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Iraq bombing - US imperialism flexes its muscles
JUST WEEKS after his inauguration, US president George Bush has flexed his country's military muscles by bombing Iraq and in so doing has sought to demonstrate his 'decisiveness'. As usual, Tony Blair played the role of US imperialism's lap dog.
The action is a continuation of a failed ten-year policy, following the 1991 Gulf War, to remove the Iraqi dictator, Saddam Hussain. In fact, the thousands of deaths and terrible privations as a result of sanctions have weakened the Iraqi opposition and strengthened Saddam's rule.
In reality, only the US and Britain governments adhere to the bombings and sanctions policy. The sanctions regime is crumbling as international trade and flights increase.
Late last year 1,450 firms from 30 countries attended a trade fair in Baghdad. British-based Shell and Premier Oil have already discussed with Iraqi officials about the resumption of trade in post-sanctions Iraq.
Last Friday's attack on Baghdad is George Bush serving notice on ruling regimes and the masses of throughout the Middle East and the world, that US foreign policy will continue to be backed with its military might.
In many Arab capitals people have taken to the streets to protest against the attack by US and British imperialism. They point to the plight of the Palestinian masses who face national oppression by the US-backed Israeli ruling class, who ignore UN resolutions which demand a return of Palestinian territory seized in the 1967 and 1973 Arab/Israeli wars.
To add fuel to the fire of the present Israeli/Palestinian national conflict the US intends to hold joint manoeuvres with the Israeli military.
NEW LABOUR government defence ministers Geoff Hoon and John Spellar, with their usual breathtaking hypocrisy, claimed this action was to cage Saddam Hussein and thereby protect the Kurds of northern Iraq and the Shia Marsh Arabs of southern Iraq.
However, since the end of the 1991 Gulf war and the imposition of 'no fly zones' and a 'safe haven' in northern Iraq, NATO member Turkey has continued to bomb and send in ground troops against Kurdistan Workers' Party (PKK) members and Kurdish civilians. Saddam's ground forces still operate in these areas while the reactionary warlords of the Kurdish PUK and KDP parties oppress the working-class, women and peasants.
They also conveniently forget the gassing of Iraqi Kurds in Halabja in 1988 when the Iraqi dictator still enjoyed the West's patronage.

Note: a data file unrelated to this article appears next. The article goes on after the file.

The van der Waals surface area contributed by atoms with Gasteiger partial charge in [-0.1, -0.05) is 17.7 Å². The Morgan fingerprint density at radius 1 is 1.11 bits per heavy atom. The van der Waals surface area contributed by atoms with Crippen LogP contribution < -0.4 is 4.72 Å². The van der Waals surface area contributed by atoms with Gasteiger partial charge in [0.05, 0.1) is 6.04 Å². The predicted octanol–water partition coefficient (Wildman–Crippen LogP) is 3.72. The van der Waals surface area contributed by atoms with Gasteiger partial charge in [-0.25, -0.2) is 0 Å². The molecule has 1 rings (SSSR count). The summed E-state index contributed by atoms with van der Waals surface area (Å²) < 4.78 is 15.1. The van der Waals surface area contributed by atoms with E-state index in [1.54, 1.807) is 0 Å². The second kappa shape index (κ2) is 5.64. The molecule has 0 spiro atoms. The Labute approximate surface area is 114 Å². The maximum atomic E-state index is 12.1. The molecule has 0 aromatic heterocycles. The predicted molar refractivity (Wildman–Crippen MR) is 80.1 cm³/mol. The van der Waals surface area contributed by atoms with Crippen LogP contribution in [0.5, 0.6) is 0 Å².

It was the US-led alliance that allowed Saddam's murderous Republican Guard to crush the Shia uprising at the end of the Gulf War having previously encouraged the revolt. The Western powers feared a dismemberment of Iraq and a strengthening of Iran at the time.
Consequently, thousands of Iraqi Kurds have been forced to flee from the repression and poverty they suffer. Desperate to escape this persecution many have risked their lives to seek sanctuary in the West.
AND WHILE sanctions have reduced the Iraqi population to paupers they have failed to stop the rebuilding of the country's armed forces. At the same time, Saddam's cronies are profiting from smuggling operations
According to Unicef, sanctions have contributed to the deaths of 500,000 children and 800,000 are chronically malnourished.
Advocates of sanctions say that food and medicines are exempt under United Nations 'food-for-oil' programme. But, Iraq's oil revenue is held in a UN managed account with 30% being taken for reparations. Imports are subject to approval by the UN Security Council, so that equipment vital to Iraq's electricity and water supplies is held up. Even lead for pencils is prevented under sanctions.
A new mood of anti-imperialism is developing throughout the Arab world. This could lead to revolutionary explosions against local dictators like Saddam and movements against the Western capitalist powers.
The long-suffering masses of the region can't rely on the imperialist powers to provide a solution. Instead, a socialist solution is necessary, where the oppressed of the Middle East rise against their oppressors and establish a socialist confederation of states to end capitalism.
In The Socialist 23 February 2001: